They’re gathering, as you read this, in the snows of Iowa, to decide who they believe should be the two candidates to be the next president of the United States. They’re gathering in church halls and high school gymnasiums, in cafes kept open and a few farmhouse living rooms. The snow and wind started to come in towards the start of evening, sparking all sorts of suppositions, based on nearly no evidence at all. Will Trump’s support — many of his supporters have never been to a caucus before — be maximised by good or bad weather? A storm might dissuade them. On the other hand, they’re true believers. Who’d risk pneumonia for Jeb!? Over the course of the evening they’ll straggle to more than 1600 caucusing places, to thrash it all out.
Well, the Democrats will anyway. Thrash it out, I mean. The Republican caucus is really a semi-primary. You turn up, people may speak for or against a candidate depending on how it’s being run, and then everyone votes via secret ballot. The Democrats’ process is more complicated — they gather, have speakers, and then have an initial physical vote, with people moving to different areas of the room. A candidate needs to get 15% of the vote to proceed to the next round. There is then half an hour, while groups try to persuade other groups’ members to come over to them — especially those in the orphaned under-15%ers. The vote is then held again, until there are no more under-15% groups. The votes from that caucus are then awarded proportionately.
But wait, there’s more. The votes are for the selection of delegates to party county conventions (Iowa has 99 counties), who in turn select delegates to the state conventions. Those delegates — you still here, in the unheated school gym, with me? — then select delegates to the presidential nominating committees, of whose total complement they form about 1%. As you would expect in this process, run by amateurs, spread across the state, mistakes are made, if indeed they are mistakes. In 2012, Mitt Romney “won” the Iowa caucus by eight votes. Subsequent investigations found that eight precincts had misreported, and in fact Rick Santorum had won it. Had Santorum been known as the winner from the start, he might have had a much better run in the ensuing primaries, pulled the party culturally to the right, and caused them to lose by a bigger margin than they did.
In this contest, the processes are mismatched. The Democrats have a complex process and only two real candidates — third runner Martin O’Malley is running at 1% — which should make it a short night. The Republicans have a huge field of candidates, who will bob up and down around 15%, and yet the process is a one-off vote. Ya sucks boo, no fair.
The consequences are also mismatched. Donald Trump may win or lose this contest, but it’s the one place he wasn’t leading in, and there won’t be huge consequences if he loses. Bernie Sanders was running behind Hillary here. Now he’s running neck-and-neck with her. Were he to win, it would be a huge upset, but no guarantee that he’s a viable candidate, given his lack of support in the south. Comparisons with Obama won’t work; he was on fire in the south by the time the Iowa caucus occurred (which he won).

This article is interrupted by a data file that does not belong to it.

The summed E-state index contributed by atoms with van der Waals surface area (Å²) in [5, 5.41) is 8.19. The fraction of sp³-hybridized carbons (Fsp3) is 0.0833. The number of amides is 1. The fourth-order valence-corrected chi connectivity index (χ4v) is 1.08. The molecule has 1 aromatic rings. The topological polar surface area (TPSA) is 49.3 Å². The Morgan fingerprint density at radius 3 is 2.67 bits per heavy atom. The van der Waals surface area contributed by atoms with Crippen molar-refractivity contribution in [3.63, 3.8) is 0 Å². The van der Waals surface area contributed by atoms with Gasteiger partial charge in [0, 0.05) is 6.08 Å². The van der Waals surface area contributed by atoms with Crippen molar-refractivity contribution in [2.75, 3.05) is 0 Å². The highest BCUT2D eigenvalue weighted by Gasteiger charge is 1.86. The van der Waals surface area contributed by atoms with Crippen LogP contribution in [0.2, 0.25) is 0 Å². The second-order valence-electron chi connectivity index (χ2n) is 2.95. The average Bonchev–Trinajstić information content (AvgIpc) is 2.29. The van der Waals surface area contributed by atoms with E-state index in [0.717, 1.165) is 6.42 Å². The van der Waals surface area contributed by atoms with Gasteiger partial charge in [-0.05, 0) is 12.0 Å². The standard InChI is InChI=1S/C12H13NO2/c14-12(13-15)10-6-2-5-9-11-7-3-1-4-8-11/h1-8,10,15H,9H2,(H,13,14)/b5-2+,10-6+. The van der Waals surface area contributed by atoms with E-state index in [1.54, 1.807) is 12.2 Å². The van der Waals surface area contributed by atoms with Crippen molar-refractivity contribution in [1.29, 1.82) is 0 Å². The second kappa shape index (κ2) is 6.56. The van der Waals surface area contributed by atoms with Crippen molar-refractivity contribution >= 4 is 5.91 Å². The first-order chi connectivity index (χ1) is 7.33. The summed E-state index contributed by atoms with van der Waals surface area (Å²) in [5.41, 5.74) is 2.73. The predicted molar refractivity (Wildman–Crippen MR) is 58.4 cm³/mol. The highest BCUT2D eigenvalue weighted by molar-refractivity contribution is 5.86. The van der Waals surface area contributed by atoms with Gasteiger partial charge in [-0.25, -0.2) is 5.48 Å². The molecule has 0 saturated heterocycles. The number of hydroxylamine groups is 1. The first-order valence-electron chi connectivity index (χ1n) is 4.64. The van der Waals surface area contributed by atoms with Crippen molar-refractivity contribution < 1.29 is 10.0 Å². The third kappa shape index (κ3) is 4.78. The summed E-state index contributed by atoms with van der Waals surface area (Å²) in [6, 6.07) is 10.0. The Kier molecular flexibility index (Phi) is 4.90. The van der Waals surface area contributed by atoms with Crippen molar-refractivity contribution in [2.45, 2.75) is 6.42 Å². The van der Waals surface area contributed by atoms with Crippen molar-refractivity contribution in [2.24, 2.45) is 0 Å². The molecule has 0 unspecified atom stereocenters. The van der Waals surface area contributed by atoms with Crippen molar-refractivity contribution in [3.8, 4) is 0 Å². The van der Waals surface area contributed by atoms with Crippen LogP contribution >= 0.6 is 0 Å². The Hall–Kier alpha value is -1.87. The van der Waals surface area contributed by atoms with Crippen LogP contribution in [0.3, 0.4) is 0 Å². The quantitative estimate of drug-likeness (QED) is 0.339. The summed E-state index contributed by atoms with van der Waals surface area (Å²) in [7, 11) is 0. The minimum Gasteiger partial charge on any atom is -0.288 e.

Trump is certainly taking the contest seriously, blitzing the state, by jet. Last Friday he pulled out of a debate jointly hosted by Fox News after demanding, and failing to get, the withdrawal of journalist Megyn Kelly as one of the hosts. Trump has previously clashed with Kelly, accusing her of having “blood coming out of her nose, blood coming out of her whatever” after she questioned him about his episodes of public misogyny. The clash did Trump no harm — to the wonder of right-wingers who have spent years banging on about “PC” — and constructed Fox News as part of the liberal elite.
This more recent move was assessed by many as a “Trump misstep”, even though it appears to have been taken straight out of the David Cameron playbook. The effect was to make Trump an intriguing absent presence — and to focus attention on the next frontrunner, Ted Cruz. Cruz initially revelled in the limelight, doing a Trump impression — “I’m the frontrunner here, and everyone else is ugly, fat and stupid, and Ben Carson, you’re a terrible surgeon” — to general merriment, before the other candidates turned on him like Little Orphan Annie thrown into the shark tank. “If these questions get any meaner I’m going to have to leave,” he said, another joke (in my opinion) that fell flat.
Trump presumably realised there would be no upside to being there — everyone would unite to take him down, so that Cruz would win Iowa, Trump New Hampshire, with no frontrunner going into South Carolina, the third primary. Trump is polling well ahead in South Carolina. Were he to win Iowa, New Hampshire and South Carolina, he would be the only Republican candidate to have done so (South Carolina moved its primary up to third, in 1980). Lose Iowa, and he’s still in the game. Win it, and the game just became that much closer to over. We’ll know either late afternoon Australian time, or, if it’s delayed to the next day, midnight. Midnight is the word that will be on a lot of lips, if the Donald triumphs, in the snows of Iowa.